Americans With Disabilities Act: For The Web?
It’s a huge question: Should the Americans with Disabilities Act apply to online businesses as much as it should to brick-and-mortar stores?
The U.S. District Court for the Northern District of California seems to think so, as Target recently found out. The Court ruled Target could be sued if their website is inaccessible to the blind, and that the National Federation of the Blind could go forward with its lawsuit.
I don’t know all the inctricacies of the ADA law, but I’m sure that if you applied the same standards to Target’s website that you do to Target stores, it’d be very hard to justify a lawsuit. When you go to a retail store, what is done to satisfy the blind or disabled? All I see are handicapped parking spots, wheelchair ramps, and, occasionally, Braille in a place or two. Target.com doesn’t need to worry about parking or ramps, and certainly its text is more readable by screen readers than whatever they have in the stores, so what more do they have to do?
The fact is, there are no accessibility “standards” online, at least none made by a legislative body. Nothing made the W3C (or whoever) should be binding in a court of law, and NFoB is going to have a hard time proving that. The court was right to let the lawsuit go forward, but the suit is going to be a step backwards for online accessibility, because they are going to lose. With a legal precedent saying that ALT tags are not absolutely necessary, it is only likely that there will be less accessibility, not more.
The real solution to this issue is not to sue Target (a random target if there ever was one), but to lobby Congress to do something about it. While Congress’s authority over the internet is suspect, they will likely not face too much resistance, and could pass a law mandating basic accessibility. Even better, Congress could fund work into putting better accessibility tools in the hands of the blind, so that it won’t just be up to ALT tags to help out those who can’t see what is on the screen. Lawsuits are rarely the answer, and, in this case, unlikely to even have a minimum amount of success.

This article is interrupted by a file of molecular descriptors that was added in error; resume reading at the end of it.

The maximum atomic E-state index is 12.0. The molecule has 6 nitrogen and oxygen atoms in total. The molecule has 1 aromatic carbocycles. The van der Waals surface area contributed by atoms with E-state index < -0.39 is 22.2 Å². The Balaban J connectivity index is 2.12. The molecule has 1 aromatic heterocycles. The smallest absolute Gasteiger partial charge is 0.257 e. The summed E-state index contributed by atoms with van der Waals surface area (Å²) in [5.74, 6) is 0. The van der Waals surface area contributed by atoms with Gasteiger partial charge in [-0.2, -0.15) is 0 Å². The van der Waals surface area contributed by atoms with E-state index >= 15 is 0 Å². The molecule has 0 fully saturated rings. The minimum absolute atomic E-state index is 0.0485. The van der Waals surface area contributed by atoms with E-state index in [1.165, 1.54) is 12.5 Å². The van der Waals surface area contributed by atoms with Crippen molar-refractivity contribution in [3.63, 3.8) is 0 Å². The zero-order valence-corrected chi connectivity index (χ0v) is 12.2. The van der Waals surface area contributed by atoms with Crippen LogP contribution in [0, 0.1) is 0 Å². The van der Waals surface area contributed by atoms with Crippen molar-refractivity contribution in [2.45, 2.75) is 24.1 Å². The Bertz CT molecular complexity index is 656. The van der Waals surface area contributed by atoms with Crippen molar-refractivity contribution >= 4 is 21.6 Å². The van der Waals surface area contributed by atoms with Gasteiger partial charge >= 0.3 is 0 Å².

UPDATE: Turns out a federal judge, also in a U.S. District Court, ruled four years ago that the ADA only applies to physical spaces, not the Internet. Whoops. Usually, when two federal judges issue contradicting rulings, there’s a half-decent shot it will head the Supreme Court’s way. Either way, that makes this a really bad ruling.
In the first case of its kind, U.S. District Judge Patricia Seitz said the Americans with Disabilities Act (ADA) applies only to physical spaces, such as restaurants and movie theaters, and not to the Internet.
“To expand the ADA to cover virtual’ spaces would be to create new rights without well-defined standards,” Seitz wrote in a 12-page opinion dismissing the case. “The plain and unambiguous language of the statute and relevant regulations does not include Internet Web sites.”
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